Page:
Well, not yet. I still have to die a lot in Orgrimmar & Thunder Bluff.
But Khi at Tree Burglar suggested an Elder Event for Blog Azeroth, where, as our in-game avatars travel throughout all Azeroth to find words of wisdom, we bloggers should take the time to wander throughout the WoW blogs for more words of respect.
The Lunar Festival, to me, feels like a whole month of introspection and relaxing and being happy instead of being focused purely on the numbers and purples all the time. One of the ways to introspect is to go through old photo albums. For us, that’s screenshots. Now that I realize I’ve lost many screenshots due to computer issues and never thinking to backup WoW (“I’ll just install it again, big deal…” >.<), and with Cataclysm coming, I’m on a quest to capture as much of Azeroth as I can/like. So the wisdom I impart to you is to take a step back from raiding or roleplaying or collecting pets or going wild in a bubble, just every once in a while, and find those awing or funky scenes in Azeroth.
(The black bottoms and tops are my viewport & its art (SunnArt addon).)
1. Be a penguin. Just chilling out there, forever, on the edges of Howling Fjords.
Grab a music player or turn the WoW music back on if it helps you forget the crazy world better. I often fish with music or a dvd playing in the background. But forget raiding. Forget numbers and gear. Forget people. Forget professions. Forget spells and abilities. It’s just you…
2. …and your mount. Pick a mount special to you.
My favorite mount is my dreadsteed. When I fly, it’s my carpet, but I really prefer to go by dreadsteed. Various reasons make the dreadsteed special to me. You can switch out mounts if you don’t have an absolute favorite. I only suggest mounts because it lets you get to places faster. Actually, when I’m lining up a shot, I use my run/walk toggle a lot to tweak where I’m standing along with using my camera.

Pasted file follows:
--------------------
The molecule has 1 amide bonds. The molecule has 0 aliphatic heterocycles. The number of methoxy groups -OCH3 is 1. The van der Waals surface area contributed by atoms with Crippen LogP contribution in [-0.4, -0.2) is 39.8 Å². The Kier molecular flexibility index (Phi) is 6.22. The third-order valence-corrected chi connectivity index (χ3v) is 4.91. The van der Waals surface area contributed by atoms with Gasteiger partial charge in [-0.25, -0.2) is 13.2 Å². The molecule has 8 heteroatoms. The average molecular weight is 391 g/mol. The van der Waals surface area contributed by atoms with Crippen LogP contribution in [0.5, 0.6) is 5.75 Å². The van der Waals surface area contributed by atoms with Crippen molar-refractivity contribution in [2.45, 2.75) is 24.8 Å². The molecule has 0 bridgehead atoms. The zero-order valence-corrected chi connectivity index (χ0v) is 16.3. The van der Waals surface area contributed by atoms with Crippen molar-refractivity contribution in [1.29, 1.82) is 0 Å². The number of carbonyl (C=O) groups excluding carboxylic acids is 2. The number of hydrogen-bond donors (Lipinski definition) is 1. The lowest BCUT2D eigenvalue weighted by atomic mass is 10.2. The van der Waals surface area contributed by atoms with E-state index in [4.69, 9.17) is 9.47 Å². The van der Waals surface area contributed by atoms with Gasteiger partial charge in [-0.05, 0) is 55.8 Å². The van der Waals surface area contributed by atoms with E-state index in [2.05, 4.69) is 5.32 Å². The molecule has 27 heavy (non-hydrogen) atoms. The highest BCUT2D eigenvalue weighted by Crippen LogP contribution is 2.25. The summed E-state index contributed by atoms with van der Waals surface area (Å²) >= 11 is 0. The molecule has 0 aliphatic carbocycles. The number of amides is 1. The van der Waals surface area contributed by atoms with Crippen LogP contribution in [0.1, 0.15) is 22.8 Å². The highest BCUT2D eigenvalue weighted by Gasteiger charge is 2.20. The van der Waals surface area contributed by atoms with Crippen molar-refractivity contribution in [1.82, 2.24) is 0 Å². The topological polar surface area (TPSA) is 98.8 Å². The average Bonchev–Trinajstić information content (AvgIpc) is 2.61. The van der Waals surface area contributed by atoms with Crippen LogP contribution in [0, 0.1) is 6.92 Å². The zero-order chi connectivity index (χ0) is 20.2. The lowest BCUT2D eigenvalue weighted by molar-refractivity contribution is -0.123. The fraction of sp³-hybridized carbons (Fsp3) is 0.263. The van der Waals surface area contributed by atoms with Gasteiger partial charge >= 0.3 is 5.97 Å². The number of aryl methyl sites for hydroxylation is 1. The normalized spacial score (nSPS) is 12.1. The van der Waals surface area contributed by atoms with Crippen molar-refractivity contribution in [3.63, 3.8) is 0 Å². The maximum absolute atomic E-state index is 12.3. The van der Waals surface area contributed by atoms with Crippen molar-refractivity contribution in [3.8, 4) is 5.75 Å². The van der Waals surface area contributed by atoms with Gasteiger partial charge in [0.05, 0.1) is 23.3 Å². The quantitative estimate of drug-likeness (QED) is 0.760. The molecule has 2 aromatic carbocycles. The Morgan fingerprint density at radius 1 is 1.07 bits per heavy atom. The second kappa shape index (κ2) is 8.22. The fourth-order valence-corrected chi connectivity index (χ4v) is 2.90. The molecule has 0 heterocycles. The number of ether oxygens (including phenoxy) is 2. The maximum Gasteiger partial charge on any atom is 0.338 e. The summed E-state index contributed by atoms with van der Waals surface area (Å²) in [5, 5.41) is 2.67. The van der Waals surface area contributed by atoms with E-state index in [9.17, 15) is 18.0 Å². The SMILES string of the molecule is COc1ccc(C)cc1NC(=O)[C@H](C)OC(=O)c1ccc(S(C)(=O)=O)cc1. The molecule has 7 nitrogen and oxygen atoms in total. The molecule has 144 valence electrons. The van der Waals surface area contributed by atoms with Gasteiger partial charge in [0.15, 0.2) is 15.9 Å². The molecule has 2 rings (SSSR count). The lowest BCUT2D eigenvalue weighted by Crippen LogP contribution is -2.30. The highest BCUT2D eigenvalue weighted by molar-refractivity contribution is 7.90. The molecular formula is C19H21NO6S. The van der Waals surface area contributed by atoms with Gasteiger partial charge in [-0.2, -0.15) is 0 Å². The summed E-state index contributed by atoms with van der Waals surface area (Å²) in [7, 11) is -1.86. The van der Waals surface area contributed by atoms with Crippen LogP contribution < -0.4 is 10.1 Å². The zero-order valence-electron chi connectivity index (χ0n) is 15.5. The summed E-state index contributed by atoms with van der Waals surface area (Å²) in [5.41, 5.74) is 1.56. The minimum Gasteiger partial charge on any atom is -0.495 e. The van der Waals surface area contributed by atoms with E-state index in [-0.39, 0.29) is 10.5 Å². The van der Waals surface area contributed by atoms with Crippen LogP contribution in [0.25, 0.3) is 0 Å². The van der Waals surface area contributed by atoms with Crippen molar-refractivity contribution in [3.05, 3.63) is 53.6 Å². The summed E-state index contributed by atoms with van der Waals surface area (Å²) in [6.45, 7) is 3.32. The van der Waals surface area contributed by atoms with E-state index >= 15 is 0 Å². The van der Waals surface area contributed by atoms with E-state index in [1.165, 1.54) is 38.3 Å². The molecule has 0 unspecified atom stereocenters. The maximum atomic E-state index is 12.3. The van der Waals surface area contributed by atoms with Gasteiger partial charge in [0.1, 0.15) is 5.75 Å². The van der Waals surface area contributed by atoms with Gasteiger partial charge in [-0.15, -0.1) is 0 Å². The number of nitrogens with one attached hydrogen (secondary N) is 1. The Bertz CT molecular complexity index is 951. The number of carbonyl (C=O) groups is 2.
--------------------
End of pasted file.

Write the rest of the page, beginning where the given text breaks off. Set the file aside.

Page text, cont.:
You may want your interface if you are traveling in dangerous areas (for PvP or leveling reasons). But really, don’t use it while you’re taking the screenshot.
Also maximize your graphics settings to what you like. You can play with minimal settings (the only setting of mine that isn’t lowest is particle density, for raid floor voidzones), but for one shot at a time, you can tweak the settings. View Distance is great for landscapes (which I like), so is Environment Detail. I sometimes mess with Weather Intensity for rainy zones like the northwestern edge of Sholazar Basin or the Wetlands.
- View Distance will reload your UI, but the others can be fiddled with without logging in and out. The ones that do require a log in/out will say so in the tooltip when you hover over the slider.
- You can use your flying mount to figure out if you can land on top of things (you can stand on the spear in Dun Niffleheim, but you can’t stand on the big helm). You can even just use your flying mount, if applicable.
- Don’t forget zoom! Zoom all the way in if you don’t want your toon in the picture. Or zoom halfway in, so you’re translucent against the background. Or zoom so far out you can barely make out your tiny figure against the vast majesty of your background.
- You’ll move the camera a lot. Experiment with being above things, to the side of things, below things, facing the wrong way!
- Unless you’re worried about disk space, take as many printscreens as you feel like (try to capture the lightning in the Storm Peaks!). Wait for your idle pose to track all the way through and snap a mid-animation shot (see my dreadsteed photo).
4. Go places. For whatever reason.
Fishing in Northrend for consumables. Fishing to skill up. Achievements. Sunsets. Sunrises. Moonrises. Moonsets. Boats/Zepps leaving/approaching dock. Flying on a flightpath. Flying by yourself. Revisiting your starting area and giving Garrick Padfoot a good level 80 whack for giving you level 4 grief. Weather. Monuments. Old quests.
Take some screenshots. Here’s a small portion of what I got out of just Northrend.
5. Revisit your screenshots folder every once in a while. Y’know, about as often as you need to LOLflume down the Grizzly Hills river.
Typically all your screenshots are saved to a folder in your WoW folder, wherever you put that (C:\…\World of Warcraft\Screenshots\). If you use Vista or 7 and can’t find your screenshots, try this blue post to search for it, and you should be able to find them.
ESPECIALLY go ride the Log Flume.
Take what you wish from my piece of the Elder advising, but I hope you enjoy your World of Warcraft, whatever that is.